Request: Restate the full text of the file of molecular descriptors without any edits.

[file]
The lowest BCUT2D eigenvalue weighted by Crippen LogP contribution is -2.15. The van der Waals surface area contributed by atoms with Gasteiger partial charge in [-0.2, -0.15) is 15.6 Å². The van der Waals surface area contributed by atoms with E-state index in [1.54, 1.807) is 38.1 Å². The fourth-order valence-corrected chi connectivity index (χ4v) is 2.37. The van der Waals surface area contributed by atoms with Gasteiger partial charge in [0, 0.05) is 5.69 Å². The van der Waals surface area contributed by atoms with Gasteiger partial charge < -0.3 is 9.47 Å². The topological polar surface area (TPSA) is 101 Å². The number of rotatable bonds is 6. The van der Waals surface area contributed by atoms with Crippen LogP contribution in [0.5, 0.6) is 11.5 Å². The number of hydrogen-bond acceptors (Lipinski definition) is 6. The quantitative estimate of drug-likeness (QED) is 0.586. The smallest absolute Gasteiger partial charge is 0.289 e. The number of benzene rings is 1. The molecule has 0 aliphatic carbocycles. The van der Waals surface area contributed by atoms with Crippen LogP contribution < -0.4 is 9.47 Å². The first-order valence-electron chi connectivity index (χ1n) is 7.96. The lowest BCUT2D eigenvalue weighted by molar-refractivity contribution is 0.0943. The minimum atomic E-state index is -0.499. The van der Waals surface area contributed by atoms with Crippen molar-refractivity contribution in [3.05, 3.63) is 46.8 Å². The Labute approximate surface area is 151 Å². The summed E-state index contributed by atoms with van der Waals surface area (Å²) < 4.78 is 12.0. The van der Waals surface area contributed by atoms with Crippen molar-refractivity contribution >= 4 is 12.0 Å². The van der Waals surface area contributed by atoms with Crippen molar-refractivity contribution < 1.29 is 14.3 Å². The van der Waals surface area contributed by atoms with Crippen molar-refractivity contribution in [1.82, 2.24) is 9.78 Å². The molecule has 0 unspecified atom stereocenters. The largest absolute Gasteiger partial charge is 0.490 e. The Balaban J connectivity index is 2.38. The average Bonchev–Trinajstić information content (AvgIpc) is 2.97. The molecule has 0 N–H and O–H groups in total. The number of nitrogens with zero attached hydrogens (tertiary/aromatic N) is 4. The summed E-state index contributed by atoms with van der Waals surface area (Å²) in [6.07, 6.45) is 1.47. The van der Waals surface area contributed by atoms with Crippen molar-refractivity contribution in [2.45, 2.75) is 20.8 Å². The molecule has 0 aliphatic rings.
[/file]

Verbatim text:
The lowest BCUT2D eigenvalue weighted by Crippen LogP contribution is -2.15. The van der Waals surface area contributed by atoms with Gasteiger partial charge in [-0.2, -0.15) is 15.6 Å². The van der Waals surface area contributed by atoms with E-state index in [1.54, 1.807) is 38.1 Å². The fourth-order valence-corrected chi connectivity index (χ4v) is 2.37. The van der Waals surface area contributed by atoms with Gasteiger partial charge in [0, 0.05) is 5.69 Å². The van der Waals surface area contributed by atoms with Gasteiger partial charge < -0.3 is 9.47 Å². The topological polar surface area (TPSA) is 101 Å². The number of rotatable bonds is 6. The van der Waals surface area contributed by atoms with Crippen LogP contribution in [0.5, 0.6) is 11.5 Å². The number of hydrogen-bond acceptors (Lipinski definition) is 6. The quantitative estimate of drug-likeness (QED) is 0.586. The smallest absolute Gasteiger partial charge is 0.289 e. The number of benzene rings is 1. The molecule has 0 aliphatic carbocycles. The van der Waals surface area contributed by atoms with Crippen LogP contribution < -0.4 is 9.47 Å². The first-order valence-electron chi connectivity index (χ1n) is 7.96. The lowest BCUT2D eigenvalue weighted by molar-refractivity contribution is 0.0943. The minimum atomic E-state index is -0.499. The van der Waals surface area contributed by atoms with Crippen molar-refractivity contribution in [3.05, 3.63) is 46.8 Å². The Labute approximate surface area is 151 Å². The summed E-state index contributed by atoms with van der Waals surface area (Å²) < 4.78 is 12.0. The van der Waals surface area contributed by atoms with Crippen molar-refractivity contribution >= 4 is 12.0 Å². The van der Waals surface area contributed by atoms with Crippen molar-refractivity contribution < 1.29 is 14.3 Å². The van der Waals surface area contributed by atoms with Crippen molar-refractivity contribution in [1.82, 2.24) is 9.78 Å². The molecule has 0 unspecified atom stereocenters. The largest absolute Gasteiger partial charge is 0.490 e. The Balaban J connectivity index is 2.38. The average Bonchev–Trinajstić information content (AvgIpc) is 2.97. The molecule has 0 N–H and O–H groups in total. The number of nitrogens with zero attached hydrogens (tertiary/aromatic N) is 4. The summed E-state index contributed by atoms with van der Waals surface area (Å²) in [6.07, 6.45) is 1.47. The van der Waals surface area contributed by atoms with Crippen molar-refractivity contribution in [2.45, 2.75) is 20.8 Å². The molecule has 0 aliphatic rings.